Basketball is finally back and the Virginia Cavaliers have jumped out to a 2-0 start looking a little rusty in the first game, a 60-48 win over the UNC Greensboro Spartans last Friday night. But they did turn things around and put forth a dominating effort in their 93-49 win over the Austin Peay Governors on Monday. The defense was dominant while the offense struggled out the gate. Both performances were to be expected considering the core of this team Devon Hall, Isaiah Wilkins, and Jack Salt are all three defensive stalwarts. The Cavaliers got great performances from Hall and Kyle Guy while De’andre Hunter and Jay Huff had solid and spectacular debuts respectively. So let’s look back and explore the good, the bad, and what to watch for...From the Rafters.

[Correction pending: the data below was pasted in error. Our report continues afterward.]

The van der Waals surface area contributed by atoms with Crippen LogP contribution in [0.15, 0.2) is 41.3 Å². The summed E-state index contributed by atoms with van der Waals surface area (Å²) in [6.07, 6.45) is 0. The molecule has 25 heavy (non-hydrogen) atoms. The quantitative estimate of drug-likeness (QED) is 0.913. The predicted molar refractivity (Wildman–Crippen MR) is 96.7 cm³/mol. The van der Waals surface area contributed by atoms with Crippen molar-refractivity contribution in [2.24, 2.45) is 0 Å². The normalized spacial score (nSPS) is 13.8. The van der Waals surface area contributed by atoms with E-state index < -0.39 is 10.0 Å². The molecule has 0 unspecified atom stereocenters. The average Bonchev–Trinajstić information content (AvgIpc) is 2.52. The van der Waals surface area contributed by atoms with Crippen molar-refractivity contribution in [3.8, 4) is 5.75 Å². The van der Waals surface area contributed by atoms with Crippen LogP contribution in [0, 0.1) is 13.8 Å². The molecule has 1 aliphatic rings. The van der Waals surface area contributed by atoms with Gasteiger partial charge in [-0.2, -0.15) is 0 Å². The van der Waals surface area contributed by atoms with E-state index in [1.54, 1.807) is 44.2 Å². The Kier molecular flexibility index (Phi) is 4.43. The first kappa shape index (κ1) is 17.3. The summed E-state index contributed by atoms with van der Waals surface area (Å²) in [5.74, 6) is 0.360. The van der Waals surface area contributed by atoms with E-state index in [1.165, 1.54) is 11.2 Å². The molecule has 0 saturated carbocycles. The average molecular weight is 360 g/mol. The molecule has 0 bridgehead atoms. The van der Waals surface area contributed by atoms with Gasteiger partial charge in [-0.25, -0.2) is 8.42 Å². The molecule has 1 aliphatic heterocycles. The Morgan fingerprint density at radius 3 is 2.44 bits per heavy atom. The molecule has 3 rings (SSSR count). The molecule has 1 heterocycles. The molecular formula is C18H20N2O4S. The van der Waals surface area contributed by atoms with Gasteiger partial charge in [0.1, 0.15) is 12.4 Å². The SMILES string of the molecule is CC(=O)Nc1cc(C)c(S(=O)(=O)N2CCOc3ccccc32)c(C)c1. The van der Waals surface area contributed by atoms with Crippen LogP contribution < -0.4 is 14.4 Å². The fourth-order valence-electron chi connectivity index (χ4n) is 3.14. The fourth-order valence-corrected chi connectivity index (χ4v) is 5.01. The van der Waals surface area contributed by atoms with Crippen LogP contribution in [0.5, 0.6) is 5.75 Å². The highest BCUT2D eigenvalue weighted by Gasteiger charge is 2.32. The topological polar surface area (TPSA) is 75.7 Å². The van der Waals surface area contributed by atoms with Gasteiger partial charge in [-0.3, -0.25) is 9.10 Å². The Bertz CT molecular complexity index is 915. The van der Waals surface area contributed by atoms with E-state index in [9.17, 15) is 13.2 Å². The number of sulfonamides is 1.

- Offensive Balance - Last season Wahoo fans grew increasingly frustrated with the lack of offensive production coming from the Cavaliers. And while we don’t expect to see the players flying up and down the court putting up 80 points per game, we have come to expect a particularly beauty that comes from offensive efficiency. Virginia has always been the team that passes up the good shot for the great shot, and because of that, we have all have an appreciation for the team’s offense. But last year was just bad. Too often we’d witness multiple passes around the perimeter before a three pointer was heaved as the shot clock wound down. And because of that, the Hoos became too reliant on the three pointer. But these last two games were different. Even though the offense didn’t look pretty against UNC Greensboro, I was encouraged by what I saw. The ball actually touched the paint more often that not. Whether it was passing the ball inside or a drive into the heart of the defense, the Hoos managed to work the offense inside and out vice just on the perimeter. And in no other instance is that more evident than in their performance 25 seconds into the shot clock. A year ago, Virginia took a shot 25 seconds or greater into the shot clock 27.5% of the time. So far this season, that percentage is down to 18.1%. And when they did take those shots a season ago, 37.5% of them were three pointers vice just 29.4% this season. This willingness to get the ball inside the paint has paid off in terms of fouls as well. Through two games, Virginia has attempted 24 free throws in each game. Last season, Virginia average 13.9 free throws per game. That difference is astounding and can’t be chalked up to winning by a large margin. Even with similar games last season, the Hoos only shot 24 or more free throws three times with a high of 25 attempts against UNC Wilmington in the first round of the NCAA Tournament. All in all, the offense just looks different. It’s more like it was from 2014 to 2016 when, despite its slow pace, was smooth and fluid and impressive to watch.